Compliance

IRS Suggests Two Ways for Determining Loan Amounts Available to Participants

The agency offers two examples for determining the highest outstanding loan balance in the past year and says, "the law does not clearly preclude either computation."

By Rebecca Moore editors@strategic-i.com | April 26, 2017

In a memorandum to Employee Plans (EP) examination employees, the Internal Revenue Service (IRS) has clarified there are two ways an employer can determine the highest outstanding loan balance in the past year when calculating the amount of an additional loan a participant can take from her defined contribution (DC) plan.

The IRS notes that in general, Internal Revenue Code (IRC) § 72(p)(1) provides that a loan from a plan is a distribution to the participant. IRC § 72(p)(2)(A) excepts a loan that does not exceed the lesser of:

  • $50,000, reduced by any excess of  the highest outstanding balance of loans during the 1-year period ending on the day before the date on which such loan was made, over the outstanding balance of loans on the date on which such loan was made; or
  • the greater of half of the present value of the vested accrued benefit, or $10,000.

Under IRC § 72(p)(2)(A)(i), if the initial loan is less than $50,000, the participant generally may borrow another loan (if the plan allows) within a year if the aggregate amount does not exceed $50,000. The $50,000 is reduced by the highest outstanding balance of loans during the one-year period ending the day before the second loan, in turn reduced by the outstanding balance on the date of the second loan.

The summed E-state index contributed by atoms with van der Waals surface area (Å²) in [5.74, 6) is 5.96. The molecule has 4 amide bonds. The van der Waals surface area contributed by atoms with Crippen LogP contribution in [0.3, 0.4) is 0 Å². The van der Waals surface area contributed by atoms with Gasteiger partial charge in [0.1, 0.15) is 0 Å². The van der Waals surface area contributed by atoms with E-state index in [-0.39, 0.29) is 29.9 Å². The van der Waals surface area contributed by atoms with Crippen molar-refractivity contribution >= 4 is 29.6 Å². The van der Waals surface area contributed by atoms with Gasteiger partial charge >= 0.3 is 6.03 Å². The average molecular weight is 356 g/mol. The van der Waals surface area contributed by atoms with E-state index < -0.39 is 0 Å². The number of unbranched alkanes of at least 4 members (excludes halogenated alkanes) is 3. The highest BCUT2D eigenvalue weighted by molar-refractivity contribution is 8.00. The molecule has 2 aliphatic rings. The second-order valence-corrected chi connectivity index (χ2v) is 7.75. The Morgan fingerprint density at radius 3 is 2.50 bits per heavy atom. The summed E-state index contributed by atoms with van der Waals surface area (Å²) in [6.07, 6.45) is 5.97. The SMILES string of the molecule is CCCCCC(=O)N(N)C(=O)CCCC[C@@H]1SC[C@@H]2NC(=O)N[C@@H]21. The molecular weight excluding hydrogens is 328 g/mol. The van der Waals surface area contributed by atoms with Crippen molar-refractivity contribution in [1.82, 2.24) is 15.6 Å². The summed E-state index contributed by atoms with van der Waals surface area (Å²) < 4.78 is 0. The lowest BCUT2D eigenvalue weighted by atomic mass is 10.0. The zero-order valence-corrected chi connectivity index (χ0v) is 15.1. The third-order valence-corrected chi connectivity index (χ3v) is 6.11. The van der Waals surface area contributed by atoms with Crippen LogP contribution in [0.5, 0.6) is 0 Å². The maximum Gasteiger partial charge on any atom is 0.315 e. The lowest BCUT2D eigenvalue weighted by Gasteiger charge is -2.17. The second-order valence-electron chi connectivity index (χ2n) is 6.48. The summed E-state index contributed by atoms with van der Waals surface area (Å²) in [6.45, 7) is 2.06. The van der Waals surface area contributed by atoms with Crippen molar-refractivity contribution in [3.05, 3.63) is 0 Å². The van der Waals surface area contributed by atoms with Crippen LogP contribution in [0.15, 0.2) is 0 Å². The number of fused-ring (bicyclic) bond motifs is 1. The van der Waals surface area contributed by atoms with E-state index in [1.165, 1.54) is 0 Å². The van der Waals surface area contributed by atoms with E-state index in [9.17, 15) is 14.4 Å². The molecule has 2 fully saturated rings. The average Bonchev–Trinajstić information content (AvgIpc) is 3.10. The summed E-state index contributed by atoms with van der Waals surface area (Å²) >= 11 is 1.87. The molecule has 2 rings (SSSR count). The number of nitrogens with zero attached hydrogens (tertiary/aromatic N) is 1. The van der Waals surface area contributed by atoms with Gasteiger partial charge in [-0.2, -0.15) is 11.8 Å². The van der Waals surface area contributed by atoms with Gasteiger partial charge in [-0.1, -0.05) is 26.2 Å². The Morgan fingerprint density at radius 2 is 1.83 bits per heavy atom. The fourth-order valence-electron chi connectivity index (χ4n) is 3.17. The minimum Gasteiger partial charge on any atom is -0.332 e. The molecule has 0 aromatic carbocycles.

The agency gives an example: A participant borrowed $30,000 in February which was fully repaid in April, and $20,000 in May which was fully repaid in July, before applying for a third loan in December. The plan may determine that no further loan would be available, since $30,000 + $20,000 = $50,000. Alternatively, the plan may identify “the highest outstanding balance” as $30,000, and permit the third loan in the amount of $20,000. This assumes that to meet other IRC § 72(p)(2) requirements, the participant has a vested accrued benefit of more than $100,000, and the loan is repayable in five years and requires substantially level amortization. 

“At this time, the law does not clearly preclude either computation of the highest outstanding loan balance in the above example,” the IRS says.